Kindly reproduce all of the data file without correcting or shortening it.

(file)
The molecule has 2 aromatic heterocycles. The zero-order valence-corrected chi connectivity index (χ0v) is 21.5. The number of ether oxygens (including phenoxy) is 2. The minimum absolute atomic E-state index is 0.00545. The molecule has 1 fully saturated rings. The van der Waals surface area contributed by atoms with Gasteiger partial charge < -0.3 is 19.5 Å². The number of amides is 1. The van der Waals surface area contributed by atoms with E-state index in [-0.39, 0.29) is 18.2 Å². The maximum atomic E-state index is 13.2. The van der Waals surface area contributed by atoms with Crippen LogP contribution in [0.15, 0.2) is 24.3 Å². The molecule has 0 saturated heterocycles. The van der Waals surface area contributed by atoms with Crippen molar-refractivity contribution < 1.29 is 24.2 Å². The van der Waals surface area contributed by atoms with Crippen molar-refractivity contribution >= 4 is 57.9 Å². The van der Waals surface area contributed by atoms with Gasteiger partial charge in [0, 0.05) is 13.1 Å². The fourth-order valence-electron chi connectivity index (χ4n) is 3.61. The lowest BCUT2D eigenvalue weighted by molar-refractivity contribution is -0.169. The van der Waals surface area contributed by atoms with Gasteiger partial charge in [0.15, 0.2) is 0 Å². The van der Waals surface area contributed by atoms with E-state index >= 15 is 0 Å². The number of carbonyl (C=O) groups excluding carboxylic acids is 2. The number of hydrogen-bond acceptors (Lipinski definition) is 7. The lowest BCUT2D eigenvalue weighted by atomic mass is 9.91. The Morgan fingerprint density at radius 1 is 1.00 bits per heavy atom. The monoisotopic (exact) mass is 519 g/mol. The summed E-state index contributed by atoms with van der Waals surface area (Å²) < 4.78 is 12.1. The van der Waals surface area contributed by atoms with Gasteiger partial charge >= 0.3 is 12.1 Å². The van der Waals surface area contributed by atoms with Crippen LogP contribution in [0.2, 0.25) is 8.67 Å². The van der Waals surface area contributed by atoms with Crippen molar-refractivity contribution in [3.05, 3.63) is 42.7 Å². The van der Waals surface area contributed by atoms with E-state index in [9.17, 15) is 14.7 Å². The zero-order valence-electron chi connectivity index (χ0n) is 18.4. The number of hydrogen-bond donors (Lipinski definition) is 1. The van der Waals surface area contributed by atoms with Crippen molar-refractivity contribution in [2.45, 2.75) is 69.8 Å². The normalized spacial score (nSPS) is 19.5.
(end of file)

The molecule has 2 aromatic heterocycles. The zero-order valence-corrected chi connectivity index (χ0v) is 21.5. The number of ether oxygens (including phenoxy) is 2. The minimum absolute atomic E-state index is 0.00545. The molecule has 1 fully saturated rings. The van der Waals surface area contributed by atoms with Gasteiger partial charge < -0.3 is 19.5 Å². The number of amides is 1. The van der Waals surface area contributed by atoms with E-state index in [-0.39, 0.29) is 18.2 Å². The maximum atomic E-state index is 13.2. The van der Waals surface area contributed by atoms with Crippen LogP contribution in [0.15, 0.2) is 24.3 Å². The molecule has 0 saturated heterocycles. The van der Waals surface area contributed by atoms with Crippen molar-refractivity contribution < 1.29 is 24.2 Å². The van der Waals surface area contributed by atoms with Crippen molar-refractivity contribution >= 4 is 57.9 Å². The van der Waals surface area contributed by atoms with Gasteiger partial charge in [0, 0.05) is 13.1 Å². The fourth-order valence-electron chi connectivity index (χ4n) is 3.61. The lowest BCUT2D eigenvalue weighted by molar-refractivity contribution is -0.169. The van der Waals surface area contributed by atoms with Gasteiger partial charge in [0.15, 0.2) is 0 Å². The van der Waals surface area contributed by atoms with E-state index >= 15 is 0 Å². The number of carbonyl (C=O) groups excluding carboxylic acids is 2. The number of hydrogen-bond acceptors (Lipinski definition) is 7. The lowest BCUT2D eigenvalue weighted by atomic mass is 9.91. The Morgan fingerprint density at radius 1 is 1.00 bits per heavy atom. The monoisotopic (exact) mass is 519 g/mol. The summed E-state index contributed by atoms with van der Waals surface area (Å²) < 4.78 is 12.1. The van der Waals surface area contributed by atoms with Gasteiger partial charge >= 0.3 is 12.1 Å². The van der Waals surface area contributed by atoms with Crippen LogP contribution in [0.2, 0.25) is 8.67 Å². The van der Waals surface area contributed by atoms with Crippen molar-refractivity contribution in [3.05, 3.63) is 42.7 Å². The van der Waals surface area contributed by atoms with E-state index in [9.17, 15) is 14.7 Å². The zero-order valence-electron chi connectivity index (χ0n) is 18.4. The number of hydrogen-bond donors (Lipinski definition) is 1. The van der Waals surface area contributed by atoms with Crippen molar-refractivity contribution in [2.45, 2.75) is 69.8 Å². The normalized spacial score (nSPS) is 19.5.